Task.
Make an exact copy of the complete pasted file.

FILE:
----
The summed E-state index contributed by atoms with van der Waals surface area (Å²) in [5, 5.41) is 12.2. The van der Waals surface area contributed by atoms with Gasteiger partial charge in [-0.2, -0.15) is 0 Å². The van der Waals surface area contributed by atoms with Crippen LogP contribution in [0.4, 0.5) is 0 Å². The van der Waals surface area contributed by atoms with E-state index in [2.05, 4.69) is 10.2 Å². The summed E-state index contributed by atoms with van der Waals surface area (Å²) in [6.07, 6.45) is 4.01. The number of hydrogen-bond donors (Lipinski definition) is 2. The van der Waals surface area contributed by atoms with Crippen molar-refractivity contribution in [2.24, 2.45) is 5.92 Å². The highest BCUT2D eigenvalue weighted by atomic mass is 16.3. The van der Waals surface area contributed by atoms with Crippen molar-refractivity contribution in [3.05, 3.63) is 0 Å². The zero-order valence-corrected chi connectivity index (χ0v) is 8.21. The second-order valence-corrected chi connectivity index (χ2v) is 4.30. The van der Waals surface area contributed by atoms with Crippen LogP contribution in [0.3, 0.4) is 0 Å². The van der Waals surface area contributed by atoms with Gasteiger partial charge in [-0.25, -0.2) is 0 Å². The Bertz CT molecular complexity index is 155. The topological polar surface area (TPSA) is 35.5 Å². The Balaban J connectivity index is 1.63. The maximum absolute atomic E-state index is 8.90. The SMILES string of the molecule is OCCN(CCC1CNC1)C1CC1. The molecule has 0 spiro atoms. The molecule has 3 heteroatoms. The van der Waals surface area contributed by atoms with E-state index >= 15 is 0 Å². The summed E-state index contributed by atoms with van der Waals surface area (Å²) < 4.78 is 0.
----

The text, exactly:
The summed E-state index contributed by atoms with van der Waals surface area (Å²) in [5, 5.41) is 12.2. The van der Waals surface area contributed by atoms with Gasteiger partial charge in [-0.2, -0.15) is 0 Å². The van der Waals surface area contributed by atoms with Crippen LogP contribution in [0.4, 0.5) is 0 Å². The van der Waals surface area contributed by atoms with E-state index in [2.05, 4.69) is 10.2 Å². The summed E-state index contributed by atoms with van der Waals surface area (Å²) in [6.07, 6.45) is 4.01. The number of hydrogen-bond donors (Lipinski definition) is 2. The van der Waals surface area contributed by atoms with Crippen molar-refractivity contribution in [2.24, 2.45) is 5.92 Å². The highest BCUT2D eigenvalue weighted by atomic mass is 16.3. The van der Waals surface area contributed by atoms with Crippen molar-refractivity contribution in [3.05, 3.63) is 0 Å². The zero-order valence-corrected chi connectivity index (χ0v) is 8.21. The second-order valence-corrected chi connectivity index (χ2v) is 4.30. The van der Waals surface area contributed by atoms with Crippen LogP contribution in [0.3, 0.4) is 0 Å². The van der Waals surface area contributed by atoms with Gasteiger partial charge in [-0.25, -0.2) is 0 Å². The Bertz CT molecular complexity index is 155. The topological polar surface area (TPSA) is 35.5 Å². The Balaban J connectivity index is 1.63. The maximum absolute atomic E-state index is 8.90. The SMILES string of the molecule is OCCN(CCC1CNC1)C1CC1. The molecule has 0 spiro atoms. The molecule has 3 heteroatoms. The van der Waals surface area contributed by atoms with E-state index >= 15 is 0 Å². The summed E-state index contributed by atoms with van der Waals surface area (Å²) < 4.78 is 0.